Police then raided his Wapenamanda home and found two shotguns, two high-powered rifles, a .22 rifle, four pistols, an airgun, a crossbow and arrows and ammunition in large quantities.

Continue reading "The strange tale of the armed pastor in police uniform" »

Concern as PNG moves to launch new coal mining industry

Carteret IslandsCATHERINE WILSON | Mongabay

THE Papua New Guinea government is actively pursuing the potential of developing a coal mining industry for the first time in the country’s history.

Two years ago, it channelled K10 million to its Mineral Resources Authority for research into the viability of coal extraction.

Now, an Australian company engaged in exploration is proposing to build three mixed coal power generation plants in the cities of Port Moresby, Lae and Madang, citing the need for affordable and reliable electricity to boost economic growth.

Continue reading "Concern as PNG moves to launch new coal mining industry" »

The beautiful and challenging inconsistencies of sport

PNG Hunters in trainingPHILIP KAI MORRE

WHEN the first Olympic Games were held in Athens, the motto adopted was ‘Citius, Altius, Fortius’, which means faster, higher and stronger.

The Olympic creed was not to win but to take part, not to have conquered but to have fought well.

All participating athletes swear the Olympic oath in which they promise to respect and follow the rules of good sportsmanship.

The Olympic flame symbolises the continuity between the ancient and modern games, for the torch is lit by the sun’s rays in Olympia, Greece, and carried by relay runners to the host site. It is an ancient tradition that is kept alive in all countries including Papua New Guinea.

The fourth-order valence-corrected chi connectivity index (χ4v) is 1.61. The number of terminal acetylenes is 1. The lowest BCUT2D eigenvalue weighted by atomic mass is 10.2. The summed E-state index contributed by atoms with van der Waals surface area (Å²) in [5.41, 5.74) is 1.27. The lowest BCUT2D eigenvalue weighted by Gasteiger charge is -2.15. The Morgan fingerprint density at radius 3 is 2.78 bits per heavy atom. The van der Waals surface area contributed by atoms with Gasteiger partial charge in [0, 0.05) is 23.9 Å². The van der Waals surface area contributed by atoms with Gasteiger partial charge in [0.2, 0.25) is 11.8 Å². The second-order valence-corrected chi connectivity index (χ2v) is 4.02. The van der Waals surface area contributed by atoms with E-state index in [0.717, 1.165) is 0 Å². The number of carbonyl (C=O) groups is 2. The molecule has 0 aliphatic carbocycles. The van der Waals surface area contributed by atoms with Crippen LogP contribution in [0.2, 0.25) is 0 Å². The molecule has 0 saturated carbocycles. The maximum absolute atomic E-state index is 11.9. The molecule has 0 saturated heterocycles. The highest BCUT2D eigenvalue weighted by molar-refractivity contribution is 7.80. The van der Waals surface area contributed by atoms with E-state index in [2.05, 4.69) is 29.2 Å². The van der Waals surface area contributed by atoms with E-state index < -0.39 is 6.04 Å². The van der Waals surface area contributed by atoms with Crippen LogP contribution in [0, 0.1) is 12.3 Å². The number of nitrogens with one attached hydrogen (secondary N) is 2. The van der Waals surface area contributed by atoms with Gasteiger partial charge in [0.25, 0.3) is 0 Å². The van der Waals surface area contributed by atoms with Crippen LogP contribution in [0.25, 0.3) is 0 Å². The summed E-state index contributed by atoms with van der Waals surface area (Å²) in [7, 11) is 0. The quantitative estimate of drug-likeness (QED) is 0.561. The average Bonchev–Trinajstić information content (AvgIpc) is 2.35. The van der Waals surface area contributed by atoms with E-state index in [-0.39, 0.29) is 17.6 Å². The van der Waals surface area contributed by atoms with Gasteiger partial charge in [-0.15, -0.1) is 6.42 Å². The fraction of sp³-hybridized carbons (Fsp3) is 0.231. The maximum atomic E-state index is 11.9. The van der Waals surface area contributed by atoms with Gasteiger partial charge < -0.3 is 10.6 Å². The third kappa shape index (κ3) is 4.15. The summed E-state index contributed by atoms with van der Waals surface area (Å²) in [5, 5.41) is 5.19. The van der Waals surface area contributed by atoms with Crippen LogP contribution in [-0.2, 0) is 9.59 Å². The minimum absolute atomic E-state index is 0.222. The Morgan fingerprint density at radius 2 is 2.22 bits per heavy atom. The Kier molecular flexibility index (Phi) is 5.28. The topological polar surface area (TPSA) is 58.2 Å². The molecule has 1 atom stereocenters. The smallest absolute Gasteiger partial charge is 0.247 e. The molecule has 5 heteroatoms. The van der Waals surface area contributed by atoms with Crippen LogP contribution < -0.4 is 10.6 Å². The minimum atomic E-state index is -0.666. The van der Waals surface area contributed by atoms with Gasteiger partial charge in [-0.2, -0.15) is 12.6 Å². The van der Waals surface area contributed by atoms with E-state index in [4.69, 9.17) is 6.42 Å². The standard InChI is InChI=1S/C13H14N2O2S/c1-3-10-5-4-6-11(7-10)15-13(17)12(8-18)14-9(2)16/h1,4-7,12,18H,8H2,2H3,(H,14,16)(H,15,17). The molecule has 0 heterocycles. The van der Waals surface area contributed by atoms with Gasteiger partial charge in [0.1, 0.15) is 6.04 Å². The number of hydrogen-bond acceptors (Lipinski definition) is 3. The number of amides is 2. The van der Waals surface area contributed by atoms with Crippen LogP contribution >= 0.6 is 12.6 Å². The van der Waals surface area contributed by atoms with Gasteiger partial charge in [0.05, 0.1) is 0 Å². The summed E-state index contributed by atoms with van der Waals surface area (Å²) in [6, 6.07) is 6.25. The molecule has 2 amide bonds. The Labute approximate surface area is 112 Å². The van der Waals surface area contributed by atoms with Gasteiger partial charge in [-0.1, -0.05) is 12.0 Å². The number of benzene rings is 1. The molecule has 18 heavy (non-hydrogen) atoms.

Continue reading "The beautiful and challenging inconsistencies of sport" »

Elections in dysfunctional democracy reek with smell of money

Standish_BillBILL STANDISH | East Asia Forum

2016 for Papua New Guinea was both politically turbulent and economically stressful with government revenues and currency falling, but inflation and deficit rising.

The nationwide election in June–July 2017 will be a major measure of the political impact of the government’s critics, and the sustainability of prime minister O’Neill’s bankrolling tactics.

In May 2016, a five week strike by university students called on O’Neill to resign over corruption and misgovernment allegations. Then in June, police shot at students marching to lobby parliament.

Continue reading "Elections in dysfunctional democracy reek with smell of money" »

Transparency PNG says prison system needs rethink

Buimo gaolRNZI

TRANSPARENCY International Papua New Guinea says authorities need to rethink the way correctional services in the country are run.

This comes after 17 prisoners were shot dead last week during a mass escape from Buimo Prison in Lae.

Chairman of Transparency PNG, Lawrence Stephens, said there had been an increase in mass jail breaks in PNG in recent years.

He said it was clear the system is not working.

Continue reading "Transparency PNG says prison system needs rethink" »

Towards a PNG that promotes qualities of good citizenship


YOUNG people in all sectors of society must be educated and supported to take ownership of their own lives and that of their families, societies and environment.

Efforts of government, non-government, civil society organisations and individuals in promoting such an ideal will go a long way in creating desirable citizens in this country.

We want our young people to be smart, intelligent, skilful, knowledgeable, healthy, wealthy and progressive. This is the call of Papua New Guinea’s Vision 2050.

Politicians and state agencies must be at the forefront of promoting and achieving this call. Non-government and civil society organisations must be partners. All they need is adequate government support.

Continue reading "Towards a PNG that promotes qualities of good citizenship" »

Peter Dutton, the rough beast slouching towards Bethlehem